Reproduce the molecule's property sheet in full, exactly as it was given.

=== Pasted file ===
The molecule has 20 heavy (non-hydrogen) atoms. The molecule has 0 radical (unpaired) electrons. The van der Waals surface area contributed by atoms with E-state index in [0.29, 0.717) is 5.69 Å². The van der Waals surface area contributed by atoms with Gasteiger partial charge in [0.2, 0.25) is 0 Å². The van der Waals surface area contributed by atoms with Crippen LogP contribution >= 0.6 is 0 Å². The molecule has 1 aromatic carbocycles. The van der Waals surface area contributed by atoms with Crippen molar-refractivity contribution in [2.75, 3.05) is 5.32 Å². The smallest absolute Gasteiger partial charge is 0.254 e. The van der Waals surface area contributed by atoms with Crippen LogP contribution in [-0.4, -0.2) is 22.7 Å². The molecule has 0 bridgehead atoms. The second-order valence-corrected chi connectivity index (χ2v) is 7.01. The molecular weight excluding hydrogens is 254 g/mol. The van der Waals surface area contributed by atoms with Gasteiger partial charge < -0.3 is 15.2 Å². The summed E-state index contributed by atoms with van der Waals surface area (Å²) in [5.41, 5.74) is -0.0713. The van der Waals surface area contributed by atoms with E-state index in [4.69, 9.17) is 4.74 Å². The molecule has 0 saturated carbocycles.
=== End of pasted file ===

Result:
The molecule has 20 heavy (non-hydrogen) atoms. The molecule has 0 radical (unpaired) electrons. The van der Waals surface area contributed by atoms with E-state index in [0.29, 0.717) is 5.69 Å². The van der Waals surface area contributed by atoms with Gasteiger partial charge in [0.2, 0.25) is 0 Å². The van der Waals surface area contributed by atoms with Crippen LogP contribution >= 0.6 is 0 Å². The molecule has 1 aromatic carbocycles. The van der Waals surface area contributed by atoms with Crippen molar-refractivity contribution in [2.75, 3.05) is 5.32 Å². The smallest absolute Gasteiger partial charge is 0.254 e. The van der Waals surface area contributed by atoms with Crippen LogP contribution in [-0.4, -0.2) is 22.7 Å². The molecule has 0 bridgehead atoms. The second-order valence-corrected chi connectivity index (χ2v) is 7.01. The molecular weight excluding hydrogens is 254 g/mol. The van der Waals surface area contributed by atoms with Gasteiger partial charge < -0.3 is 15.2 Å². The summed E-state index contributed by atoms with van der Waals surface area (Å²) in [5.41, 5.74) is -0.0713. The van der Waals surface area contributed by atoms with E-state index in [4.69, 9.17) is 4.74 Å². The molecule has 0 saturated carbocycles.